A Special Note Re: Hummus

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This is James Bennet, editor of The Atlantic.

Most readers know that the views expressed on Jeffrey's blog are his own and don't always reflect the views of The Atlantic. Such is the case with regard to Jeffrey's comments on the relative merits of hummus and baba ghanoush. Our institution has partnered with the makers of baba ganoush, as well as tabouleh and fattoush, on a number of projects, and we have a great deal of respect for their excellent work product, including the entire spectrum of Middle Eastern salads and paste-like foods, with the exception of halvah. We at The Atlantic do not take sides in the ongoing dispute between partisans of hummus and partisans of baba ghanoush. These food products are key leaders in the Middle East food products industry, and we look forward to eating them in the future.

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Jeffrey Goldberg is a national correspondent for The Atlantic and a recipient of the National Magazine Award for Reporting. He is the author of Prisoners: A Story of Friendship and Terror. More

Before joining The Atlantic in 2007, Goldberg was a Middle East correspondent, and the Washington correspondent, for The New Yorker. He was previouslly a correspondent for The New York Times Magazine and New York magazine. He has also written for the Jewish Daily Forward and was a columnist for The Jerusalem Post.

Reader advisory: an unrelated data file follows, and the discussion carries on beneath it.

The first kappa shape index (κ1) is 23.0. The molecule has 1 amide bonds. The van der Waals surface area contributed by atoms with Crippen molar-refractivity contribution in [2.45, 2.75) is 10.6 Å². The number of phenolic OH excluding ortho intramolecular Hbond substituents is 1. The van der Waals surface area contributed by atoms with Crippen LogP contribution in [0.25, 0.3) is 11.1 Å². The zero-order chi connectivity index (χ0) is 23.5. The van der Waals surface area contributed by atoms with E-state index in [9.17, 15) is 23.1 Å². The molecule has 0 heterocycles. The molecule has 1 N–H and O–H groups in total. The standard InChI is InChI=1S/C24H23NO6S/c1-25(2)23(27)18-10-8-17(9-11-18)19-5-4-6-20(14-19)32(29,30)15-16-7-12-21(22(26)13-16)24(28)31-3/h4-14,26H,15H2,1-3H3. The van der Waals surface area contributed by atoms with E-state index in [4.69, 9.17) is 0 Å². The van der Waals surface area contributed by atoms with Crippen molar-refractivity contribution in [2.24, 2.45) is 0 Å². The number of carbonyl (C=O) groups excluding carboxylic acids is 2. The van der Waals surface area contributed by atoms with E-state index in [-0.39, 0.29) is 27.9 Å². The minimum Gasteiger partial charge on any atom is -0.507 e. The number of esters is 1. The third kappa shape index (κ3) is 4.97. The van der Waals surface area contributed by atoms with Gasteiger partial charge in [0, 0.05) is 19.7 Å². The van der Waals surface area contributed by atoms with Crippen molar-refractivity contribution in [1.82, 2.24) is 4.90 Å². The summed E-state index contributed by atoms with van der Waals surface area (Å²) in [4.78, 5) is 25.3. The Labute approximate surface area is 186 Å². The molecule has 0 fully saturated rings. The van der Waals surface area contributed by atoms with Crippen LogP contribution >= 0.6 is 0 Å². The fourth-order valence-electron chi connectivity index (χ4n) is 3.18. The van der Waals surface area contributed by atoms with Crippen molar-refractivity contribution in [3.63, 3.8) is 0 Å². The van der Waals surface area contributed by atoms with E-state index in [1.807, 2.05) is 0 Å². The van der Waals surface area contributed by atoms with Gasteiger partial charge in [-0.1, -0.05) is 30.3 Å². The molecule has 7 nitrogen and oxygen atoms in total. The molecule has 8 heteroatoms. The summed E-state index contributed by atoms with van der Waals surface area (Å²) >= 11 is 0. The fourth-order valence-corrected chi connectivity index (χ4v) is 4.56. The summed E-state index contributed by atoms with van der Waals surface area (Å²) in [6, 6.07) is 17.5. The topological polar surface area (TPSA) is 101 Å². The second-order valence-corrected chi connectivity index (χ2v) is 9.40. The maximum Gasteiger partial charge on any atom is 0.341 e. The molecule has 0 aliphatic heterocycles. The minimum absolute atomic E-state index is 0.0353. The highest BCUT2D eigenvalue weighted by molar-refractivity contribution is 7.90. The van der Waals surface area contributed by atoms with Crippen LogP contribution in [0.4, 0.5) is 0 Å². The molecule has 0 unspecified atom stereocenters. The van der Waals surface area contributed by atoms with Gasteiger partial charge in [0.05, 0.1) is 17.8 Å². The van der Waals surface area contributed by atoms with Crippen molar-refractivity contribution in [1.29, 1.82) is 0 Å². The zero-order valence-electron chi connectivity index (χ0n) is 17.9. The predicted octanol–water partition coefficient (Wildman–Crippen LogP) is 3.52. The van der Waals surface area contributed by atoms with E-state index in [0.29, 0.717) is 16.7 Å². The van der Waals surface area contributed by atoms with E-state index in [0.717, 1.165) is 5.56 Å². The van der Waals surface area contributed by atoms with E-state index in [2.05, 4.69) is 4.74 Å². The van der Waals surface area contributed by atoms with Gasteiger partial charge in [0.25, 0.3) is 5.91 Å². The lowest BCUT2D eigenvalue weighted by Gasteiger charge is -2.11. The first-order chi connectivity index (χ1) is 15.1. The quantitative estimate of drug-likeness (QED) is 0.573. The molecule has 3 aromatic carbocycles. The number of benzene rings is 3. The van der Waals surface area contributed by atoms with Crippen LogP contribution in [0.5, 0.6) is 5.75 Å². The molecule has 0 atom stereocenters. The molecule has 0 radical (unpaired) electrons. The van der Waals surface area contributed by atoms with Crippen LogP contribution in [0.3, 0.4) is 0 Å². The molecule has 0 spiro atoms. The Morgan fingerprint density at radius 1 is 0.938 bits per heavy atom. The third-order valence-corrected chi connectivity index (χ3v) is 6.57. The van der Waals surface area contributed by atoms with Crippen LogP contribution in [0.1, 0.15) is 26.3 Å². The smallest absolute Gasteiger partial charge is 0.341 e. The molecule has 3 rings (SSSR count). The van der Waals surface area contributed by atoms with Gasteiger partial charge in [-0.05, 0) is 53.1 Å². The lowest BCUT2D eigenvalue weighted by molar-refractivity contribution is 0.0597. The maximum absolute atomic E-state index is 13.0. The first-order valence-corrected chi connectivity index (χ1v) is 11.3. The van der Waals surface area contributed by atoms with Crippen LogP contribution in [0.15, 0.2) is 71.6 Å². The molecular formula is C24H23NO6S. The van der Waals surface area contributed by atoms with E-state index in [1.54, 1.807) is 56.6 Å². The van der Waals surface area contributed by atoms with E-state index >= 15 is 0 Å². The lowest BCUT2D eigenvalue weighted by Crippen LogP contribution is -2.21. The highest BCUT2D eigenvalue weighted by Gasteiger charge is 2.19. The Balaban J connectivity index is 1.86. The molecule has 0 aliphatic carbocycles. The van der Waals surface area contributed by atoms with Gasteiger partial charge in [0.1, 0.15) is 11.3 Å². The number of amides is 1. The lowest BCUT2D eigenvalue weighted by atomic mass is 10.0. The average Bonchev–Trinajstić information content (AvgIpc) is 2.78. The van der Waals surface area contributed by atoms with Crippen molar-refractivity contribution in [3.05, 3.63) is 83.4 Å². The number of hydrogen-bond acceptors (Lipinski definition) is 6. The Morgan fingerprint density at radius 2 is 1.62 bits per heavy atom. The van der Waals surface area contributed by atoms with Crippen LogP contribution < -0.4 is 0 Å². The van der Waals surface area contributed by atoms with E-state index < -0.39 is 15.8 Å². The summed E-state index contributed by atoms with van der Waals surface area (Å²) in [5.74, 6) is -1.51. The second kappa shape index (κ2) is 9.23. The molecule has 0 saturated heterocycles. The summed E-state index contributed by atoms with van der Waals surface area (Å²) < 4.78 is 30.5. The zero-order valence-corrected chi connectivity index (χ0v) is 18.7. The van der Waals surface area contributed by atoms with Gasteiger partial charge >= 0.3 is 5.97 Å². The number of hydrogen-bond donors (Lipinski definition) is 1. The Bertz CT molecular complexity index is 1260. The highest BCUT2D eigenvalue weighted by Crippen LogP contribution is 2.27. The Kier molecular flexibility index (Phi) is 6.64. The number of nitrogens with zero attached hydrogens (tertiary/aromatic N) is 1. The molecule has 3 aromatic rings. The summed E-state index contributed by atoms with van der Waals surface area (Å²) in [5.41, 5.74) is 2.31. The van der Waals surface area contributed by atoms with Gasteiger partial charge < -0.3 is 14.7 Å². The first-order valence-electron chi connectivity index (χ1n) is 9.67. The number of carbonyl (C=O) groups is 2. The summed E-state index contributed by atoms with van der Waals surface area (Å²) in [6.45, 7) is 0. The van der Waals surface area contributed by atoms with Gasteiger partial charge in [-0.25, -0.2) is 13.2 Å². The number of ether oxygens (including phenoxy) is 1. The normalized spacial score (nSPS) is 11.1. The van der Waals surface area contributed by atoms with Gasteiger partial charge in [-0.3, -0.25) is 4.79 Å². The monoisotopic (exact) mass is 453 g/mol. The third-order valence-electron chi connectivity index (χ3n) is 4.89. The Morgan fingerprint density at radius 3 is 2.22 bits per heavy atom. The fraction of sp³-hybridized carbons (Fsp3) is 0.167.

Goldberg's book Prisoners was hailed as one of the best books of 2006 by the Los Angeles Times, The New York Times, The Washington Post, Slate, The Progressive, Washingtonian magazine, and Playboy. He received the 2003 National Magazine Award for Reporting for his coverage of Islamic terrorism and the 2005 Anti-Defamation League Daniel Pearl Prize. He is also the winner of the International Consortium of Investigative Journalists prize for best international investigative journalist; the Overseas Press Club award for best human-rights reporting; and the Abraham Cahan Prize in Journalism.

In 2001, Goldberg was appointed the Syrkin Fellow in Letters of the Jerusalem Foundation, and in 2002 he became a public-policy scholar at the Woodrow Wilson International Center for Scholars in Washington, D.C.

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